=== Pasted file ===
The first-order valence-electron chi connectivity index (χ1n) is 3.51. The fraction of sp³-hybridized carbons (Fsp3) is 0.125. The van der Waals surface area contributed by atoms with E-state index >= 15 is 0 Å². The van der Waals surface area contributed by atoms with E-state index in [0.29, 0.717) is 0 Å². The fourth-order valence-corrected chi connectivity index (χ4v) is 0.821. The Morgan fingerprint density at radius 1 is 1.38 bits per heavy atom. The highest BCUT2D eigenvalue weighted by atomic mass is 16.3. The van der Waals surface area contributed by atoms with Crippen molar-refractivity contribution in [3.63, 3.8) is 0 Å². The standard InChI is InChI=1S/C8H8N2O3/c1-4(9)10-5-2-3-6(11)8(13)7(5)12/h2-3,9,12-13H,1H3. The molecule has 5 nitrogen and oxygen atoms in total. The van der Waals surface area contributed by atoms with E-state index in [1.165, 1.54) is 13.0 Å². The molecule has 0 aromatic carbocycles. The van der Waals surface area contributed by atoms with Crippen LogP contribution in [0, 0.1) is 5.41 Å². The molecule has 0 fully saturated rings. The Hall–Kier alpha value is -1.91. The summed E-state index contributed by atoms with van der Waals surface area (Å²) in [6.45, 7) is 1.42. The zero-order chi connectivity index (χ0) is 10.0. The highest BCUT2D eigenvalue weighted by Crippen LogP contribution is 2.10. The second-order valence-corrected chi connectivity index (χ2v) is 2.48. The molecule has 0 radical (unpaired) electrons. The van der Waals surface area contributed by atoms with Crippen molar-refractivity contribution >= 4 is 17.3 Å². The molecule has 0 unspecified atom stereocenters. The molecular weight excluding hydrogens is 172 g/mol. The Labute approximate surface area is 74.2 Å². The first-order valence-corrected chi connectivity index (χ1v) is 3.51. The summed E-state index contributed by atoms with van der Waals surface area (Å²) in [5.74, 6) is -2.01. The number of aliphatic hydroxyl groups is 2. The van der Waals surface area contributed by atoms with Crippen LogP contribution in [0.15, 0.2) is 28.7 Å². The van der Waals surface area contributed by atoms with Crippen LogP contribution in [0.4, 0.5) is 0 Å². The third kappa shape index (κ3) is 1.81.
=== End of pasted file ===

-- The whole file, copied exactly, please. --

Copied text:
The first-order valence-electron chi connectivity index (χ1n) is 3.51. The fraction of sp³-hybridized carbons (Fsp3) is 0.125. The van der Waals surface area contributed by atoms with E-state index >= 15 is 0 Å². The van der Waals surface area contributed by atoms with E-state index in [0.29, 0.717) is 0 Å². The fourth-order valence-corrected chi connectivity index (χ4v) is 0.821. The Morgan fingerprint density at radius 1 is 1.38 bits per heavy atom. The highest BCUT2D eigenvalue weighted by atomic mass is 16.3. The van der Waals surface area contributed by atoms with Crippen molar-refractivity contribution in [3.63, 3.8) is 0 Å². The standard InChI is InChI=1S/C8H8N2O3/c1-4(9)10-5-2-3-6(11)8(13)7(5)12/h2-3,9,12-13H,1H3. The molecule has 5 nitrogen and oxygen atoms in total. The van der Waals surface area contributed by atoms with E-state index in [1.165, 1.54) is 13.0 Å². The molecule has 0 aromatic carbocycles. The van der Waals surface area contributed by atoms with Crippen LogP contribution in [0, 0.1) is 5.41 Å². The molecule has 0 fully saturated rings. The Hall–Kier alpha value is -1.91. The summed E-state index contributed by atoms with van der Waals surface area (Å²) in [6.45, 7) is 1.42. The zero-order chi connectivity index (χ0) is 10.0. The highest BCUT2D eigenvalue weighted by Crippen LogP contribution is 2.10. The second-order valence-corrected chi connectivity index (χ2v) is 2.48. The molecule has 0 radical (unpaired) electrons. The van der Waals surface area contributed by atoms with Crippen molar-refractivity contribution >= 4 is 17.3 Å². The molecule has 0 unspecified atom stereocenters. The molecular weight excluding hydrogens is 172 g/mol. The Labute approximate surface area is 74.2 Å². The first-order valence-corrected chi connectivity index (χ1v) is 3.51. The summed E-state index contributed by atoms with van der Waals surface area (Å²) in [5.74, 6) is -2.01. The number of aliphatic hydroxyl groups is 2. The van der Waals surface area contributed by atoms with Crippen LogP contribution in [0.15, 0.2) is 28.7 Å². The van der Waals surface area contributed by atoms with Crippen LogP contribution in [0.4, 0.5) is 0 Å². The third kappa shape index (κ3) is 1.81.